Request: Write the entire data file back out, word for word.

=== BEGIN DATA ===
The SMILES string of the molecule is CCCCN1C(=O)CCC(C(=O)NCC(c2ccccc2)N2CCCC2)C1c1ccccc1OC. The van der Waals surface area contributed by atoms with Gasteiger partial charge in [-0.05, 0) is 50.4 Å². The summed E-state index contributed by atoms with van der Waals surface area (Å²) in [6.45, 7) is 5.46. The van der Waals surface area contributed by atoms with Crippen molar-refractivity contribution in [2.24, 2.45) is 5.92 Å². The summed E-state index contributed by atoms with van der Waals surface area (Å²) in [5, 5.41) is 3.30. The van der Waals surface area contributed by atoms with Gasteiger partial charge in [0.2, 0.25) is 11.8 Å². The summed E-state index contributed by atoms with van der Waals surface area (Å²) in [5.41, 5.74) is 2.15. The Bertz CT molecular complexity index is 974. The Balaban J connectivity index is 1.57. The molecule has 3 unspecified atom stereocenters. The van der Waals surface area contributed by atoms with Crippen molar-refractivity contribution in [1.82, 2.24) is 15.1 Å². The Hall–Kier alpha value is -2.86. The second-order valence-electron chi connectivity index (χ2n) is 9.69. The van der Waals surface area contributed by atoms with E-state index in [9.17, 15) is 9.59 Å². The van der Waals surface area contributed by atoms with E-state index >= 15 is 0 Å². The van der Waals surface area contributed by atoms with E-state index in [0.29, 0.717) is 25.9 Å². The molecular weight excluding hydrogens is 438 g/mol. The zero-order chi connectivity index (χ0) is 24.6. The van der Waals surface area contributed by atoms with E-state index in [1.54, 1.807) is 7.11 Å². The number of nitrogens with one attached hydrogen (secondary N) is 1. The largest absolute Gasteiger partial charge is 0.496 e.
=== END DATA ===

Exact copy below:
The SMILES string of the molecule is CCCCN1C(=O)CCC(C(=O)NCC(c2ccccc2)N2CCCC2)C1c1ccccc1OC. The van der Waals surface area contributed by atoms with Gasteiger partial charge in [-0.05, 0) is 50.4 Å². The summed E-state index contributed by atoms with van der Waals surface area (Å²) in [6.45, 7) is 5.46. The van der Waals surface area contributed by atoms with Crippen molar-refractivity contribution in [2.24, 2.45) is 5.92 Å². The summed E-state index contributed by atoms with van der Waals surface area (Å²) in [5, 5.41) is 3.30. The van der Waals surface area contributed by atoms with Gasteiger partial charge in [0.2, 0.25) is 11.8 Å². The summed E-state index contributed by atoms with van der Waals surface area (Å²) in [5.41, 5.74) is 2.15. The Bertz CT molecular complexity index is 974. The Balaban J connectivity index is 1.57. The molecule has 3 unspecified atom stereocenters. The van der Waals surface area contributed by atoms with Crippen molar-refractivity contribution in [1.82, 2.24) is 15.1 Å². The Hall–Kier alpha value is -2.86. The second-order valence-electron chi connectivity index (χ2n) is 9.69. The van der Waals surface area contributed by atoms with E-state index in [9.17, 15) is 9.59 Å². The van der Waals surface area contributed by atoms with E-state index >= 15 is 0 Å². The van der Waals surface area contributed by atoms with E-state index in [0.29, 0.717) is 25.9 Å². The molecular weight excluding hydrogens is 438 g/mol. The zero-order chi connectivity index (χ0) is 24.6. The van der Waals surface area contributed by atoms with E-state index in [1.54, 1.807) is 7.11 Å². The number of nitrogens with one attached hydrogen (secondary N) is 1. The largest absolute Gasteiger partial charge is 0.496 e.